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Bacteremia in hospitalized patients infected with the human immunodeficiency virus: a case-control study of risk factors and outcome.

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Department of Internal Medicine, Washington University School of Medicine, St. Louis, Missouri 63110, USA.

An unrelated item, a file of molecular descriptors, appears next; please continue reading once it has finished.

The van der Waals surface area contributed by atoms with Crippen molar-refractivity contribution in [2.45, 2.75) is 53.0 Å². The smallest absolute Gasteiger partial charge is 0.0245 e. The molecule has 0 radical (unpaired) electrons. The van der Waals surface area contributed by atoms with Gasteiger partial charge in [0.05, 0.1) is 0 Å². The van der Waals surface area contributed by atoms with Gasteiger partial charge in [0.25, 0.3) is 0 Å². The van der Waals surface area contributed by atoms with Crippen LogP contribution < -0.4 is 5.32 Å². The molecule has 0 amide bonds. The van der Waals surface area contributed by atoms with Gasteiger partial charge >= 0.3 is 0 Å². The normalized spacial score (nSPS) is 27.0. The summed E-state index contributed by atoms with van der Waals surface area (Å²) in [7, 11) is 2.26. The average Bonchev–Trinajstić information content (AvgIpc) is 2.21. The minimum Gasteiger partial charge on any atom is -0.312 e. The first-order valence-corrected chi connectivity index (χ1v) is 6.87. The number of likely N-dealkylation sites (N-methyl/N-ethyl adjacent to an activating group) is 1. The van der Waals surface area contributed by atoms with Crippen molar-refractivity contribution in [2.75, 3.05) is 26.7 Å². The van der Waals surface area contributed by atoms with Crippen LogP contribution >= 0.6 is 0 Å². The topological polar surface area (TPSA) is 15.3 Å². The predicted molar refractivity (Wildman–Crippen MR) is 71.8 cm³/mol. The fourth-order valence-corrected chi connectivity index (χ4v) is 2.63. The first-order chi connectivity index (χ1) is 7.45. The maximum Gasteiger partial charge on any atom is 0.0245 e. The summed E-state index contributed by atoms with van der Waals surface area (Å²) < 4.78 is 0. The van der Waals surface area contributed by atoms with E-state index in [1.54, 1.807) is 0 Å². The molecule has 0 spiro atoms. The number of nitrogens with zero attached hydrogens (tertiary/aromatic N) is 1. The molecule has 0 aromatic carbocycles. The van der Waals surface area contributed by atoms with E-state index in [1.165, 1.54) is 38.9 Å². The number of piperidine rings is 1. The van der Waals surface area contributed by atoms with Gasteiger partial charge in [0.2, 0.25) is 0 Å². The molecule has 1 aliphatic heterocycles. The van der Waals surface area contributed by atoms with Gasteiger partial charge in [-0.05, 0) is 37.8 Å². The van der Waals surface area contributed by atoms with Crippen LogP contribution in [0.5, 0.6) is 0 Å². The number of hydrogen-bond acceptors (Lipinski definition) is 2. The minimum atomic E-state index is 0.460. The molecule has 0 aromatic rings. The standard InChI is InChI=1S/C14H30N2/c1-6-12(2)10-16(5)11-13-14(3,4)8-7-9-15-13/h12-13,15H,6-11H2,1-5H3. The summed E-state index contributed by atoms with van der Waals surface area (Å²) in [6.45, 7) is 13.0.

We reviewed all episodes of nonmycobacterial bacteremias in human immunodeficiency virus (HIV)-infected patients from 1990 to 1991 to determine the incidence, risk factors, and outcome. Forty-five patients had a total of 63 episodes of bacteremia (9% of 689 HIV-related hospitalizations). In this cohort, the median CD4+ lymphocyte count was 17 cells/mm3, 71% had AIDS, and 78% were homosexual men. The most frequently isolated bacteria were Staphylococcus aureus (25%) and coagulase-negative staphylococci (22%). The most common site of infection was intravenous catheter-related, accounting for 35% of the bacteremias. Compared to HIV-infected, nonbacteremic controls, patients with bacteremia detected at admission were more likely to have an indwelling intravenous catheter (p = 0.003) and less likely to be likely zidovudine (p = 0.04). The overall in-hospital mortality rate was 24%. There was no significant difference in the in-hospital mortality rates in bacteremic patients with or without HIV infection. Seventeen patients had more than one episode of bacteremia (71% had recurrence with the same organism). We conclude that bacteremia is a significant problem in HIV-infected persons with low CD4+ lymphocyte counts, often related to the presence of an intravenous catheter; recurrence is common. In addition, HIV infection does not appear to increase the mortality rate for bacteremia.

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